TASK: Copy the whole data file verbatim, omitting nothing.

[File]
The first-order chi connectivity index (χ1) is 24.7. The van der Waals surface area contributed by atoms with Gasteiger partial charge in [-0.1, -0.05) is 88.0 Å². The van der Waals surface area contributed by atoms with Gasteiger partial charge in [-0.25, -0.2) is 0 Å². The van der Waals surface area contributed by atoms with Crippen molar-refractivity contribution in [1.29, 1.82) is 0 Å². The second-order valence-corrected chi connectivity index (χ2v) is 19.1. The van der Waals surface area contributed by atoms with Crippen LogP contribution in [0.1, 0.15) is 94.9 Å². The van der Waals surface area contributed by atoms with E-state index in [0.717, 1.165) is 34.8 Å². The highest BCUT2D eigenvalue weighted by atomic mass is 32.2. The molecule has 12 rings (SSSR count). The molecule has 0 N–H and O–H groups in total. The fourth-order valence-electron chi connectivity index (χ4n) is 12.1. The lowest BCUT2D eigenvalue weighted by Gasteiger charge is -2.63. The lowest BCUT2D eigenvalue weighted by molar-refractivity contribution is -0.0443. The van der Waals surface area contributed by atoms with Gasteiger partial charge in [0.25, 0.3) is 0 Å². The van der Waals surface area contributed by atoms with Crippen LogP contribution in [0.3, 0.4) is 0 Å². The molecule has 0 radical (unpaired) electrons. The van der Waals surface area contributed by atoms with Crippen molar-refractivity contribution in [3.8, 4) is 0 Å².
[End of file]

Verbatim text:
The first-order chi connectivity index (χ1) is 24.7. The van der Waals surface area contributed by atoms with Gasteiger partial charge in [-0.1, -0.05) is 88.0 Å². The van der Waals surface area contributed by atoms with Gasteiger partial charge in [-0.25, -0.2) is 0 Å². The van der Waals surface area contributed by atoms with Crippen molar-refractivity contribution in [1.29, 1.82) is 0 Å². The second-order valence-corrected chi connectivity index (χ2v) is 19.1. The van der Waals surface area contributed by atoms with Crippen LogP contribution in [0.1, 0.15) is 94.9 Å². The van der Waals surface area contributed by atoms with E-state index in [0.717, 1.165) is 34.8 Å². The highest BCUT2D eigenvalue weighted by atomic mass is 32.2. The molecule has 12 rings (SSSR count). The molecule has 0 N–H and O–H groups in total. The fourth-order valence-electron chi connectivity index (χ4n) is 12.1. The lowest BCUT2D eigenvalue weighted by Gasteiger charge is -2.63. The lowest BCUT2D eigenvalue weighted by molar-refractivity contribution is -0.0443. The van der Waals surface area contributed by atoms with Gasteiger partial charge in [0.25, 0.3) is 0 Å². The van der Waals surface area contributed by atoms with Crippen LogP contribution in [0.3, 0.4) is 0 Å². The molecule has 0 radical (unpaired) electrons. The van der Waals surface area contributed by atoms with Crippen molar-refractivity contribution in [3.8, 4) is 0 Å².